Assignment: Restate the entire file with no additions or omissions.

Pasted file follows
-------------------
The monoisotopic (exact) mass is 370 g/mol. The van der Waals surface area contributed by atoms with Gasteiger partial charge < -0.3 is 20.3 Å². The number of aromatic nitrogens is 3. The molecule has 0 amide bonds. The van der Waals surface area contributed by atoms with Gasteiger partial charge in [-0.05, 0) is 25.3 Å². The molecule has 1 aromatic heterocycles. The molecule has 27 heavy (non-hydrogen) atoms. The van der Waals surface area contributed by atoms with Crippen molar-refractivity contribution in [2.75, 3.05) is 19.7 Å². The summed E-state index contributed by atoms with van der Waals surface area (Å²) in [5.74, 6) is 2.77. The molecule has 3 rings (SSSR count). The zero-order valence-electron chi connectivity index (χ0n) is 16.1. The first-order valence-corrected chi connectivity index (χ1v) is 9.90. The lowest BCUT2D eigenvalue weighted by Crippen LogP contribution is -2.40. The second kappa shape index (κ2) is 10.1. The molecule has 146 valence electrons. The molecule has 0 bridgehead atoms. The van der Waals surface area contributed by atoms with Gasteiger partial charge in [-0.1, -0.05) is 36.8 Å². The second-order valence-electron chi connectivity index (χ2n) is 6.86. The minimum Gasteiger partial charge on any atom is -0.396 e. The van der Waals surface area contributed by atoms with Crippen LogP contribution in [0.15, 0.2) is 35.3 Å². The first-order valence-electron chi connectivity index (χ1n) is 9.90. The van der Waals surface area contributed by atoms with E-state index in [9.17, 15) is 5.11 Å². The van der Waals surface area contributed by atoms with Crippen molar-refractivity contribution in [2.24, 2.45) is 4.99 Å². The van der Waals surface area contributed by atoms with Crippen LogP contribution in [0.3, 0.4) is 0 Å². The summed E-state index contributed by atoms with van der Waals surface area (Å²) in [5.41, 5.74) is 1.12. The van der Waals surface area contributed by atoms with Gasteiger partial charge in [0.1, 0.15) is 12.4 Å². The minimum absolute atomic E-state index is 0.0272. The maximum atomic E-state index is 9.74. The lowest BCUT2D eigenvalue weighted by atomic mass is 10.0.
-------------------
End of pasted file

The monoisotopic (exact) mass is 370 g/mol. The van der Waals surface area contributed by atoms with Gasteiger partial charge < -0.3 is 20.3 Å². The number of aromatic nitrogens is 3. The molecule has 0 amide bonds. The van der Waals surface area contributed by atoms with Gasteiger partial charge in [-0.05, 0) is 25.3 Å². The molecule has 1 aromatic heterocycles. The molecule has 27 heavy (non-hydrogen) atoms. The van der Waals surface area contributed by atoms with Crippen molar-refractivity contribution in [2.75, 3.05) is 19.7 Å². The summed E-state index contributed by atoms with van der Waals surface area (Å²) in [5.74, 6) is 2.77. The molecule has 3 rings (SSSR count). The zero-order valence-electron chi connectivity index (χ0n) is 16.1. The first-order valence-corrected chi connectivity index (χ1v) is 9.90. The lowest BCUT2D eigenvalue weighted by Crippen LogP contribution is -2.40. The second kappa shape index (κ2) is 10.1. The molecule has 146 valence electrons. The molecule has 0 bridgehead atoms. The van der Waals surface area contributed by atoms with Gasteiger partial charge in [-0.1, -0.05) is 36.8 Å². The second-order valence-electron chi connectivity index (χ2n) is 6.86. The minimum Gasteiger partial charge on any atom is -0.396 e. The van der Waals surface area contributed by atoms with Crippen LogP contribution in [0.15, 0.2) is 35.3 Å². The first-order valence-electron chi connectivity index (χ1n) is 9.90. The van der Waals surface area contributed by atoms with E-state index in [9.17, 15) is 5.11 Å². The van der Waals surface area contributed by atoms with Crippen molar-refractivity contribution in [2.24, 2.45) is 4.99 Å². The van der Waals surface area contributed by atoms with Crippen LogP contribution in [0.3, 0.4) is 0 Å². The summed E-state index contributed by atoms with van der Waals surface area (Å²) in [5.41, 5.74) is 1.12. The van der Waals surface area contributed by atoms with Gasteiger partial charge in [0.1, 0.15) is 12.4 Å². The minimum absolute atomic E-state index is 0.0272. The maximum atomic E-state index is 9.74. The lowest BCUT2D eigenvalue weighted by atomic mass is 10.0.